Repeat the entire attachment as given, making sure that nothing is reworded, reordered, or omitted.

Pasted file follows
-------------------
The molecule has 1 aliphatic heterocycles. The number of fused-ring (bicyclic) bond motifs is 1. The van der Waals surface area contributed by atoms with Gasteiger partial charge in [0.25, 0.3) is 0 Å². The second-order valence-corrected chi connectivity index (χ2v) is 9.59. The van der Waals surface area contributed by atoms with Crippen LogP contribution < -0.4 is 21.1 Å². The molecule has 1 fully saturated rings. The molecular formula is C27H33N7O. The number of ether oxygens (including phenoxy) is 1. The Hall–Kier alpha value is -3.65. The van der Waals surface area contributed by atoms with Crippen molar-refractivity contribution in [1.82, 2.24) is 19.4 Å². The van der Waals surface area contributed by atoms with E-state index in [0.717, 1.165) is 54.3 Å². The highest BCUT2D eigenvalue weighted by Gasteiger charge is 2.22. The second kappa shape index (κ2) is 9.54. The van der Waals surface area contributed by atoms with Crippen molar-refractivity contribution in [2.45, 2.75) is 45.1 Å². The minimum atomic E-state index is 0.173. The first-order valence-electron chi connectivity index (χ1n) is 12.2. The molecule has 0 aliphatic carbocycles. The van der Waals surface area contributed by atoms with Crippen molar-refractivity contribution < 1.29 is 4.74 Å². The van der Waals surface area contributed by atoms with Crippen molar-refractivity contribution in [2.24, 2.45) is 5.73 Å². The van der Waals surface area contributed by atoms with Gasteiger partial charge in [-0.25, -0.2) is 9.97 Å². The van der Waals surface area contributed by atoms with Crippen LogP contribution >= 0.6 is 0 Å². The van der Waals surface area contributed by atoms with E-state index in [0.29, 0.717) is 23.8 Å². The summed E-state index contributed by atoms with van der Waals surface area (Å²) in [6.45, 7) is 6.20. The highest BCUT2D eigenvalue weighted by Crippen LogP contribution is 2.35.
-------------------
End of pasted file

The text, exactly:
The molecule has 1 aliphatic heterocycles. The number of fused-ring (bicyclic) bond motifs is 1. The van der Waals surface area contributed by atoms with Gasteiger partial charge in [0.25, 0.3) is 0 Å². The second-order valence-corrected chi connectivity index (χ2v) is 9.59. The van der Waals surface area contributed by atoms with Crippen LogP contribution < -0.4 is 21.1 Å². The molecule has 1 fully saturated rings. The molecular formula is C27H33N7O. The number of ether oxygens (including phenoxy) is 1. The Hall–Kier alpha value is -3.65. The van der Waals surface area contributed by atoms with Crippen molar-refractivity contribution in [1.82, 2.24) is 19.4 Å². The van der Waals surface area contributed by atoms with E-state index in [0.717, 1.165) is 54.3 Å². The highest BCUT2D eigenvalue weighted by Gasteiger charge is 2.22. The second kappa shape index (κ2) is 9.54. The van der Waals surface area contributed by atoms with Crippen molar-refractivity contribution in [2.45, 2.75) is 45.1 Å². The minimum atomic E-state index is 0.173. The first-order valence-electron chi connectivity index (χ1n) is 12.2. The molecule has 0 aliphatic carbocycles. The van der Waals surface area contributed by atoms with Crippen molar-refractivity contribution < 1.29 is 4.74 Å². The van der Waals surface area contributed by atoms with Crippen molar-refractivity contribution in [2.24, 2.45) is 5.73 Å². The van der Waals surface area contributed by atoms with Gasteiger partial charge in [-0.25, -0.2) is 9.97 Å². The van der Waals surface area contributed by atoms with Crippen LogP contribution >= 0.6 is 0 Å². The van der Waals surface area contributed by atoms with E-state index in [0.29, 0.717) is 23.8 Å². The summed E-state index contributed by atoms with van der Waals surface area (Å²) in [6.45, 7) is 6.20. The highest BCUT2D eigenvalue weighted by Crippen LogP contribution is 2.35.